And perhaps she’s right. Perhaps Hitchcock’s demons weren’t demons at all. Perhaps that’s just the way men feel toward women and don’t like to talk about (or are trained to not talk about). Perhaps Hitchcock, like, say, David Lynch, had a direct link to his subconscious that helped him create compelling works of art. (Unlike Lynch, however, Hitchcock also possessed a strong commercial sensibility, allowing his obsessions and neuroses access to a huge international audience.)

      • Anonymous says:

        Re: Hitchcock or Warhol or Bunuel

        Hitch’s Tippi after “The Birds” makes some sense as well:

        Bodanovich Interview with Hitchcock

        Bogdanovich: “What will Marnie (in production during interview) be like?”
        Hitchcock: “It is the story of a girl who doesn’t know who she is. She is a psychotic, a compulsive thief, and afraid of sex, and in the end she finds out why.”

        Well, no doubt!

        As for blogs, you and those of some few others (alot of correspondences pass through Venture Bros oddly enough) just make it a challenge to keep up in comment mode, but at least its also pleasurable material.

  6. urbaniak says:

    look – even the queers don’t like her, ha ha

    I think FW just outed Richard Deacon. And I thought it was just me.

    I recommend Camille Paglia’s highly entertaining BFI monograph on the film where she places Hitchcock in both the Colridgean Romantic and modern surrealist traditions with their portrayals of the natural world (and of course human sexuality) as weird, unknowable, seductive and terrifying. She’s also (as I am ) very pro-Tippi Hedren.

    • Todd says:

      I think by “queers” FW is referring to the lesbian ornithologist (haw haw — she likes “birds!” haw haw). On the other hand, Richard Deacon is an (apparently) single man living in a swank apartment house in San Francisco, so…

      • Anonymous says:

        in/out/in -ed

        certain disavowal:
        If it were Mitch’s fantasy, with a multiplying of factors as necessary to spite Melanie, that would probably he ramps up to more than just one solitary lesbian ornithologist – hence queers, not queer. The inner-dialog in parentheses I provided was not authorized script, but hack work, rewrites always worthwhile. That said, Mr. Deacon’s deserved, reknowned, manly reputation is safe here.


      • urbaniak says:

        Well, yes, I suspected FW meant the ornithologist but Mel Cooley is a little weird with her in the hallway. And indeed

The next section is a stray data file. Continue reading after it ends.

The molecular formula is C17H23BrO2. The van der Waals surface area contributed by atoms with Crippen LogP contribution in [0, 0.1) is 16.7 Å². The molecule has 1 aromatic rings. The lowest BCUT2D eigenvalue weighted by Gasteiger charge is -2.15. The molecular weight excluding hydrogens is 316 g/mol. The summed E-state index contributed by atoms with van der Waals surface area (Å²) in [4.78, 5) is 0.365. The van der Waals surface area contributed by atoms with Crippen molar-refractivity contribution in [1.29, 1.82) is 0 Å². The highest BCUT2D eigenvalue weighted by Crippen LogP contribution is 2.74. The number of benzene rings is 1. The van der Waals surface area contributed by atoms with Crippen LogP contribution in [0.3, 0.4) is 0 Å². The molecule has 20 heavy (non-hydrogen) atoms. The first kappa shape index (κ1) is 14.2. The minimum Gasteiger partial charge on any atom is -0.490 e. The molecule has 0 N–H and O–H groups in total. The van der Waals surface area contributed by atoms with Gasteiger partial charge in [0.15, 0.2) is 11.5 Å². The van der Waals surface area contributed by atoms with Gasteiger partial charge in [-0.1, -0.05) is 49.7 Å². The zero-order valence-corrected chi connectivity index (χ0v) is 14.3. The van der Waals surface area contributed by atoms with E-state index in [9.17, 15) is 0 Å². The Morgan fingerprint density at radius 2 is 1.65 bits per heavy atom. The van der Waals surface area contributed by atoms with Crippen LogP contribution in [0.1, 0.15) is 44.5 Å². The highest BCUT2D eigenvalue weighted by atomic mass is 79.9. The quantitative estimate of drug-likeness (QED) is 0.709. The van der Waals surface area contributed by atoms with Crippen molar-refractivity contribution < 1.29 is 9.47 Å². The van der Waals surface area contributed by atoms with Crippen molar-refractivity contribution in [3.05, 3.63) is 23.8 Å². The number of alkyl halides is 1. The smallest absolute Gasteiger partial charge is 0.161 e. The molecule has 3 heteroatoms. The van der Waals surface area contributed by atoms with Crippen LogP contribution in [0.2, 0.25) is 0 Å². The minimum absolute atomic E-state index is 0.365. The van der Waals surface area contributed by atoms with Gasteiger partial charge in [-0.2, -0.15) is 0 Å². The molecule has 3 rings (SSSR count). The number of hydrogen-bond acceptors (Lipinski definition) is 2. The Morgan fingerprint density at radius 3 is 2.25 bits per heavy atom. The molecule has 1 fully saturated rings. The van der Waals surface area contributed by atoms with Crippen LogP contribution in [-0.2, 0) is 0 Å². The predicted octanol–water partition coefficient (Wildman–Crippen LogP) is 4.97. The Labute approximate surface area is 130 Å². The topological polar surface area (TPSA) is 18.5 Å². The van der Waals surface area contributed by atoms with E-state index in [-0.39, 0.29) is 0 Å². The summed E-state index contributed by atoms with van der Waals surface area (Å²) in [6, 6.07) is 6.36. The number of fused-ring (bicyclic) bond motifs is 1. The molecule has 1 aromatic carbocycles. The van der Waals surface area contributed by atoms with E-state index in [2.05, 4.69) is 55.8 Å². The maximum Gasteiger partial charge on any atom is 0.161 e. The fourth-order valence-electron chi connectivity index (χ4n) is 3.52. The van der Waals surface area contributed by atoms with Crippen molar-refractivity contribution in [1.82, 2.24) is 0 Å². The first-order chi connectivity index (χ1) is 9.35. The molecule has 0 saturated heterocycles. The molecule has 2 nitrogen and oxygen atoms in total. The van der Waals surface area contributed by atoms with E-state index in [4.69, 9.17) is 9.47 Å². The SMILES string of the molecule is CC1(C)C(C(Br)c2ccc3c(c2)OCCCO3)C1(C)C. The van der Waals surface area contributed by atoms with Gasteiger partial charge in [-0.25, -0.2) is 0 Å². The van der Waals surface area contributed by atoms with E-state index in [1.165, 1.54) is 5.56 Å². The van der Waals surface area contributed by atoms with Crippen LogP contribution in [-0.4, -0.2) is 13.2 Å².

• Todd says:

          Mel Cooley gay! Well I never! I’ll never be able to watch The Dick Van Dyke show the same way again.

          Next you’ll tell me Morey Amsterdam is Jewish.

          • Anonymous says:

            Rose Marie is single

            Why is it these Hitchcock films bring about discussions that always lead to a gay character actor (who saw his niche playing the butler) winding up dead at home? A remainder of some sorts. That said, Rose Marie is still single, or is that going to be debunked too.


  7. sweetlion says:

    As for me I think this is one of her best roles.

  8. teamwak says:

    Very good, thanks

    Liked the Paris Hilton comparison!

    The mysogonistic tendancies of Hitchcock are clear. It certainly destroys his lead in this movie. But is it just her, or all suburban life that he is going at? Tranquil suburbia also is ripped down. As a kid I always remember that Hitchcock never shied from showing children dying in that movie. Community, family, as well as female empowerment/independance all get a good kicking there.


    • Todd says:

      Well, the Bodega Bay in Hitchcock’s film definitely isn’t “suburbia,” it’s very much presented as “small town,” where everyone knows each other and each other’s secrets; gossip is rampant and resentment simmers through decades of poor decisions.

      But Melanie is the antithesis of “small town,” she’s a wealthy urban jet-set socialite. It seems clear that the drama of the movie springs from the clash of small-town vs. wealthy sophisticate.

      Or maybe Hitchcock is just fucking with us. The screenwriter for The Birds mentioned that Hitchcock wanted the first act of the movie to be something completely unexpected, and so he cooked up a kind of 30s screwball-comedy concept, completely incongrous with the rest of the movie. After all, that’s what he’d done with Psycho, give us a first act unrelated to the rest of the movie. Maybe he didn’t really care about any of the class stuff, was just looking for a narrative that would throw the viewer for a loop.

  9. yesdrizella says:

    I know this is about two years too late, but since I found a Hitchcock tag on your journal and then found this entry, I can’t help but comment. I re-watched The Birds last night, and to me it seemed like the birds were a physical manifestation of Lydia’s desire to hang onto her son. Birds tend to attack when others invade their territory, and once Melanie Daniels was in her arms, nearly comatose, she smiled because Melanie was no longer a threat.

    I also enjoyed the bleakness of the ending. It reminded me of the original ending of 28 Days Later, with Selena and Hannah walking out of the hospital, knowing that a zombie army waited for them outside. There were roadblocks set up at the entrance to Bodega Bay, meaning it wasn’t going to be easy for them to get out, but Mitch got in the car and drove anyway.

    If you plan on reviewing any future Hitchcock films, might I suggest Rope? It’s a wonder that film was ever made, the homoerotic subtext practically leaps off the screen.